Thoughts on working together, and supporting organizations

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Testing of Relational systems to Event systems

We need to make sure that each service can do things on its own, while also we need to understand if they work together in concert. Replaying an event stream can validate both.

Service Health Permutations

A classic strategy would be to rerun this a few times, for each service. Then we could run a tier of tests that ensure failsafe against network segmentation / unavailability, and the interoperation between services. I’ve had to build these layers of tests, and it’s both reliable and efficient to maintain and scale.

In the context of an event-driven set of services, there are some new strategies ways to implement this pattern. Some core patterns that need to be tested revolve around parallelism:

Service Dependencies

These tests would work within the scope of each service, e.g. Customer, User, Roles, Contract, and Approvals. For multi-service ‘workflows’, there it seems there is some degree of order needed: Customer & User first, then Roles & Contracts, and finally Approvals. This is based on the assumption that they stack in this way – but in principle this would work in regardless of the appropriate order.

This order could be defined as a dependency tree, in the test harness config or in a more generalized config as for terraform or kubernetes.

Test Types, or Layers

to Test

The above link calls out the kind of test-isolation layers that we should look for in this situation. The app-level integration tests (usually focused on interfaces), can be generalized here to any application’s or service’s interface with another. In this way, we can preserve the ideas of

Seeding event data

The typical sources for testing data are

These can be read from relational databases, flat files, graph stores, etc. In all cases, the importance lies with correctly translating source data into network events.

The primary way to accomplish this is with the services / applications themselves. Specific business logic is generally located within a specific service. Such [micro] service design patterns include an initialization function that translates stored data into event activity.

Such initialization need not be limited to bootstrapping, but can also be applied to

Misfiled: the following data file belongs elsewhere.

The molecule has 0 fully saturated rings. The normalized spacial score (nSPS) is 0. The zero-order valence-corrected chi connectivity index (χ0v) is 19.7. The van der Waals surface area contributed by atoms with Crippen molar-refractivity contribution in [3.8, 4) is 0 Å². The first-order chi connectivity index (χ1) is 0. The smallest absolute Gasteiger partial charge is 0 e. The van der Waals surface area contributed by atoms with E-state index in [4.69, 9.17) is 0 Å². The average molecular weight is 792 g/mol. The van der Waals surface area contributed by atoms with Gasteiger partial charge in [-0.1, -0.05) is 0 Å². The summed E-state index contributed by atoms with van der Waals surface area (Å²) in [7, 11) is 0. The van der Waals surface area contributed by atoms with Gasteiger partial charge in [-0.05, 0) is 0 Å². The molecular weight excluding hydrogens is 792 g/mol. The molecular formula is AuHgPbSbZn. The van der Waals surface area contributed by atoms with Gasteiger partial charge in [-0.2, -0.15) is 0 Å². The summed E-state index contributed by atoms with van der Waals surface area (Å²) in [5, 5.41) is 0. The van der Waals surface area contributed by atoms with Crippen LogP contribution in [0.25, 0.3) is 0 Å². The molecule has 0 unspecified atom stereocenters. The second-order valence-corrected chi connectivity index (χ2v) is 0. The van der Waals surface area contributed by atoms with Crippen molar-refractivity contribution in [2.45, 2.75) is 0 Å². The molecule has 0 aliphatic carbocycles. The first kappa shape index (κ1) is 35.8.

Seed Generation

Sourced (non-seed) data needs to be ‘fuzzed’ or changed to anonymize values that could represent PII, trade secrets, IP, or otherwise. Sourcing such data from a sanitized dictionary is more correct than scrambling or permuting the data in-place data, since sufficient analysis may reveal clues useful in a security/hack operation.

An ideal strategy is to generate seed data from sources, using statistical modeling. Such methods include

These and others form a general class of heuristic analysis that can be used to produce data kernels for seed data. Besides derived data, it is important to add ‘oracle’ data, such as canary data that was known to cause issues of specific risk.

Product-specified tests are another form of oracle data, and are so common that they are often overlooked as such.

These can include prototypes of a given model, like “Borrowers without a co-signer that are missing an identity document”, or “Contract with 3 parties in jurisdiction X”. Stages of a business workflow can also be overtly represented.

These prototypes can act as a form of seed. A system can also instantiate them: for automation checks, exploratory testing, sales demos, local development environments, etc. Such data can be called mocks, seeds, fixtures, fabrications, profiles, persona, prototpyes, exemplars, canaries, scenario data, and more.


Even then, ideally the created data follows certain situational norms, such as person-names localized to the jurisdiction / society of the users, heuristically-correct data bounds, etc.


Data seed generation needs to be a first-class app/service with its own validation. In addition to programmatic analysis, manual analysis can be performed intermittently, as part of the company’s compliance process.

Test framework as Event listener

Since this is an evented system, any integration testing layer can be be multi-purposed to look for emitted events — instead of, or in addition to, a classical response (REST, or language API/hooks). The same tests and scenarios could be used with a switch, causing the framework to use the event-based validation. Likely though, the expected events (mocked or duck-typed) would be the sole manner of asserting success of the integration test. Some new patterns may need to be introduced, to correctly simulate Time, for scenarios involving scheduling.

One of the utilities of this method is that a large suite of existing tests can be incrementally migrated to use event-based validation.